SHARE
COPY LINK

AIRBNB

Airbnb hands over €1.2 million in tourist tax to Paris coffers

Airbnb handed over nearly €1.2 million to city authorities in the last quarter of 2015, the city hall said.

Airbnb hands over €1.2 million in tourist tax to Paris coffers
Photo: AFP

The home rental web platform Airbnb agreed to start charging users in Paris a tourist tax, after coming under fire from hotel chains last year. 

Airbnb reached an agreement with the Paris authorities last year and from October 2015 has charged users a tourist tax of 83 cents ($0.93) per night which it then passes on to the local authority.

As a result, Airbnb contributed €1.169 million ($1.310 million) to Paris city coffers for the last quarter of 2015 corresponding to “1.4 million overnight stays over this period”, the municipality told AFP.

The agreement followed similar pledges by the San Francisco group to collect and remit taxes in Amsterdam from January 2015 and the US capital Washington and Chicago from February 2015.

Airbnb which allows people to rent out their rooms, apartments or homes was launched in 2008 and quickly became very popular.

But traditional hotel chains see it as a rival and accuse it of helping people avoid taxes and hosting illegal hotels on its website.

Member comments

Log in here to leave a comment.
Become a Member to leave a comment.

RENTING

Local authorities in France get power to crack down on Airbnb rentals

Authorities in Paris and other French towns will be able to regulate local businesses who wish to rent property on Airbnb, according to a decree published by the French government. 

Local authorities in France get power to crack down on Airbnb rentals
This illustration picture taken on July 24, 2019 in Paris shows the logo of the US online booking homes application Airbnb on the screen of a tablet. (Photo by Martin BUREAU / AFP)

The news was welcomed by authorities in Paris, who have long battled to keep a check on Airbnb and its impact on the rental market. 

On Sunday, the French government published a decree that allows the City of Paris to subject the renting of local businesses to prior authorisation. 

This decree applies to all types of offices, stores or medical offices who may be turned in holiday rentals.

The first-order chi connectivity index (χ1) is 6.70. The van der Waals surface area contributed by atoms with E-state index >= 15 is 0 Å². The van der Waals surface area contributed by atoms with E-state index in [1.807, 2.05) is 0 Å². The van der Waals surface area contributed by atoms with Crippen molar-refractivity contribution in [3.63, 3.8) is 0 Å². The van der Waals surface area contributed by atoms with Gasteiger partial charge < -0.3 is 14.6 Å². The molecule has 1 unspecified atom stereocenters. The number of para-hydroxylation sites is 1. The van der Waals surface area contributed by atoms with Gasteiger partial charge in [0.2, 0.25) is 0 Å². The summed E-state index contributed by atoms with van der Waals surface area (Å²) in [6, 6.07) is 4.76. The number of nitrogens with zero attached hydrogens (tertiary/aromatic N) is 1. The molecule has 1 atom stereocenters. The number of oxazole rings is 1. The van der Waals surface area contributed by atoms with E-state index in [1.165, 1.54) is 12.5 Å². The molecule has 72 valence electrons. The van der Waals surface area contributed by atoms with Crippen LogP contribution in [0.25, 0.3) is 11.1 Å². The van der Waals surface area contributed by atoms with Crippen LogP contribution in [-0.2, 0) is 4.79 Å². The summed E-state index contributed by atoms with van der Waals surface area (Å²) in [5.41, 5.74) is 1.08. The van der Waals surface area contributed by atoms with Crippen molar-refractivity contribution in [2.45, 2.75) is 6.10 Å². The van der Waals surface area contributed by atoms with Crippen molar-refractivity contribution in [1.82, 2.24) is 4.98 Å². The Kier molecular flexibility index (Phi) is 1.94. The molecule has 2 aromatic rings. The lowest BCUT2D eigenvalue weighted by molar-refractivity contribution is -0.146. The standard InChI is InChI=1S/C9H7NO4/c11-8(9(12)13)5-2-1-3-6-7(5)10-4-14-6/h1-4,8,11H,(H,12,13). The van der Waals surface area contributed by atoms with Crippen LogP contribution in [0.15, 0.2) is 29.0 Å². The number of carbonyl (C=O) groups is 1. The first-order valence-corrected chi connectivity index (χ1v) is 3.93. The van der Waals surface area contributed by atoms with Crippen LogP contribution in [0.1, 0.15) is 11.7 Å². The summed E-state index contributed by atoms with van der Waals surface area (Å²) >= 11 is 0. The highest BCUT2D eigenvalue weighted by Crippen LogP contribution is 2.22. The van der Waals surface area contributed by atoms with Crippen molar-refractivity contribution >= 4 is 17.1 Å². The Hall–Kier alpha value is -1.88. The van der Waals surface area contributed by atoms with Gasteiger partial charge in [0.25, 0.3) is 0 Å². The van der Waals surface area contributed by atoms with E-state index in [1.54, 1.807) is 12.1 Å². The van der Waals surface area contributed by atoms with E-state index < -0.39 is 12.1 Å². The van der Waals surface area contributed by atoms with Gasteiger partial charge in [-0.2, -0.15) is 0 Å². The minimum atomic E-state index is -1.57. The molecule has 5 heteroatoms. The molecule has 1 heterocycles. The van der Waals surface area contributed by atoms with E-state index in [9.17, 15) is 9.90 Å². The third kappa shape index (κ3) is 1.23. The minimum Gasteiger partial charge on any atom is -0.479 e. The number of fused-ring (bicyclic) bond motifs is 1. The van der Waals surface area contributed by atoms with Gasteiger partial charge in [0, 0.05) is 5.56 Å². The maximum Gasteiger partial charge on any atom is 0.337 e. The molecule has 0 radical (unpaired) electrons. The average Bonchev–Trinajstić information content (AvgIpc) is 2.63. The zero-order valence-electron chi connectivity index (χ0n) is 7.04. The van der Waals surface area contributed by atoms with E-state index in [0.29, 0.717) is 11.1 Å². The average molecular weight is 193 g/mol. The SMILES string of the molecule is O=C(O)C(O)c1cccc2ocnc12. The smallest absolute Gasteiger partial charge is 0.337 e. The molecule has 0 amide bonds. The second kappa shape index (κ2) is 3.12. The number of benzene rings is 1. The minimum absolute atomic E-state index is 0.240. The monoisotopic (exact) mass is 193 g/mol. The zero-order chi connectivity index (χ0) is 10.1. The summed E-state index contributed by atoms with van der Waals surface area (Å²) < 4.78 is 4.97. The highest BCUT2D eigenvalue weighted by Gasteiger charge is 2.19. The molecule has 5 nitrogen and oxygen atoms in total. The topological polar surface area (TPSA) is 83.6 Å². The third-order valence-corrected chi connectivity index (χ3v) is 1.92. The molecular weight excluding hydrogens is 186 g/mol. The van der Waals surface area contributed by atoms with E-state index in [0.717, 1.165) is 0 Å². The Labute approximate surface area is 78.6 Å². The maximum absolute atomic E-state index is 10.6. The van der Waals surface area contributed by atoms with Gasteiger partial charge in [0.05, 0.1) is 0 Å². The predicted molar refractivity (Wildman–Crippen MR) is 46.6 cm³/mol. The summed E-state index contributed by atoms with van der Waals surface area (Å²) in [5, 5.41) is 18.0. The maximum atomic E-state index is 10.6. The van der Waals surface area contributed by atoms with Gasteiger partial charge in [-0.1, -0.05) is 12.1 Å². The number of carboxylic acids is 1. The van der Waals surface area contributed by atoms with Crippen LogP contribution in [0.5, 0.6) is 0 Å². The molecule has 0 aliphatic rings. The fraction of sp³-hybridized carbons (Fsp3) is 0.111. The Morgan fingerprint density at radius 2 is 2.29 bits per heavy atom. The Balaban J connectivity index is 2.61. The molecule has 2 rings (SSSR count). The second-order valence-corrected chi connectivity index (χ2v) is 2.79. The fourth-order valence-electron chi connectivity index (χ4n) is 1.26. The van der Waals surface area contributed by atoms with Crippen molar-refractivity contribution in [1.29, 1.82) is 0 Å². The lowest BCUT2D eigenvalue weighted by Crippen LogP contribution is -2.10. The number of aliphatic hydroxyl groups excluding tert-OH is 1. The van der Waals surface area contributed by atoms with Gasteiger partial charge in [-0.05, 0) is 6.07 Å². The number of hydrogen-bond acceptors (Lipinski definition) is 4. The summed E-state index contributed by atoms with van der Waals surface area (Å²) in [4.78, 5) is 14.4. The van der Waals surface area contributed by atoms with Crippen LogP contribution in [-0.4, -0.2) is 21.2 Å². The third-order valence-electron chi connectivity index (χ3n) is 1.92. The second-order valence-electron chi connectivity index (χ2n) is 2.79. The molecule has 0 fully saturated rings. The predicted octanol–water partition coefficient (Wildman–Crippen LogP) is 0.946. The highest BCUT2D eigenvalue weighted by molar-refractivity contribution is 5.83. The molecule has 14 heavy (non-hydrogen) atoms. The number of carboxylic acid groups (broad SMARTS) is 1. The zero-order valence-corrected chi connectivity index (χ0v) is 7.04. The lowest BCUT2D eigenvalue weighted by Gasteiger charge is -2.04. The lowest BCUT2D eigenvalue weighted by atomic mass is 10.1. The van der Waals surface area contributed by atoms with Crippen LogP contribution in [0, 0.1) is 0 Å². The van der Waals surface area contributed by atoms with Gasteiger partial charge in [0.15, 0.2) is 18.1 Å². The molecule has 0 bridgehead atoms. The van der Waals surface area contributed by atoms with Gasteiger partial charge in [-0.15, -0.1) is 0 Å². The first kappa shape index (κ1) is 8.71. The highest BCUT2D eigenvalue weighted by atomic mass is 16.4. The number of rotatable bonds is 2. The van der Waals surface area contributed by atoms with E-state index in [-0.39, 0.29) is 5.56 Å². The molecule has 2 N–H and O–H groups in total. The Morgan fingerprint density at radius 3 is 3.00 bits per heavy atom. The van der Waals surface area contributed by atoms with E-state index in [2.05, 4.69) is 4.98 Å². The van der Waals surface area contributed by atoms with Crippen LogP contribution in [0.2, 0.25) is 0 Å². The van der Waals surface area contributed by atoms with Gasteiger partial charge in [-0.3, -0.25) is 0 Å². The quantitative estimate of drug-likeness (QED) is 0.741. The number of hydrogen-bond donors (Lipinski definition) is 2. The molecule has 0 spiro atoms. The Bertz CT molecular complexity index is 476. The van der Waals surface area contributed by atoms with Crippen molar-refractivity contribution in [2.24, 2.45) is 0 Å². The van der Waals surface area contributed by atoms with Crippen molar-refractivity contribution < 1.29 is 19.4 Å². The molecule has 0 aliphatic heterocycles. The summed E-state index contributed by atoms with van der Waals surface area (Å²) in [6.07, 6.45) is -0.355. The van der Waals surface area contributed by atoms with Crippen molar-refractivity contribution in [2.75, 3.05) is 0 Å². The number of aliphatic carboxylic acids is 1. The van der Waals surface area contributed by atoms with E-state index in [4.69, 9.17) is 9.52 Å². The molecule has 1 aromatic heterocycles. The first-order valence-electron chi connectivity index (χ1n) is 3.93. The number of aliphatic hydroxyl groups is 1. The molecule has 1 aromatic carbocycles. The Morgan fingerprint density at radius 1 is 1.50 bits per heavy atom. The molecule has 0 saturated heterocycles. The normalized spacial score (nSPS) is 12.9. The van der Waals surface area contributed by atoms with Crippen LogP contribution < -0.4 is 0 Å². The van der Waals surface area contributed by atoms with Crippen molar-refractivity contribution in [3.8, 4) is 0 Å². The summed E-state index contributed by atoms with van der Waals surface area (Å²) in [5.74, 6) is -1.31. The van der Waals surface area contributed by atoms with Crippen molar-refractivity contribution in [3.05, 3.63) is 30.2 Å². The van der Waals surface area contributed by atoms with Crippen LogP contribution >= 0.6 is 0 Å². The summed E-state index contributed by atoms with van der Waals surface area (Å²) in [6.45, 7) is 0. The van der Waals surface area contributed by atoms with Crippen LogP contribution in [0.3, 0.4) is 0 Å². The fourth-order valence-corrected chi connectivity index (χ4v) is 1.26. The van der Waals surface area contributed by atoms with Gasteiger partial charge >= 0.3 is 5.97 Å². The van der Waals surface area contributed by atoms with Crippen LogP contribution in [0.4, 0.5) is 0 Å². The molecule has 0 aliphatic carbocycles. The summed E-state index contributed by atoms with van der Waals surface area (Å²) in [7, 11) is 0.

It aims to allow towns to limit the growth of rentals on Airbnb, “protect the urban environment and preserve the balance between employment, housing, businesses and services on their territory,” says the decree. 

The news was welcomed by authorities in Paris, which has been witnessing “the multiplication of ground floor business premises being transformed into holiday rentals,” said deputy mayor Ian Brossat, who is in charge of housing, in a press release

This decree which comes into effect on July 1st, “will prevent local businesses from being turned into holiday rentals,” Brossat added on Twitter.

The conditions businesses will have to meet in order to get an authorisation still have to be defined said Brossat, according to Le Figaro. But Paris aims to draft these regulations and get them voted by the end of 2021, so they can come into force at the beginning of 2022. 

Other towns allowed to apply the decree are those who have put into effect “the procedure of a registration number for furnished holiday apartments, owners and, subject to contractual stipulations, tenants of local businesses who wish to rent them as furnished holiday apartments.” 

In recent years, Paris city authorities have made tax registration obligatory for apartment owners and have restricted those renting out their primary residence to a maximum of 120 days a year.

Now if owners want to rent a furnished property for less than a year to holidaymakers, they must apply to local authorities for permission to change the registered use of the space.

They are then required to buy a commercial property of an equivalent or bigger size and convert it into housing as compensation. 

Until then, these onerous and time-consuming tasks did not apply to local businesses who only had to fill out a declaration.  

In February, France’s highest court, the Court of Cassation, ruled that regulations introduced to counter the effects of Airbnb and other short-term rental sites on the local property market were “proportionate” and in line with European law.

SHOW COMMENTS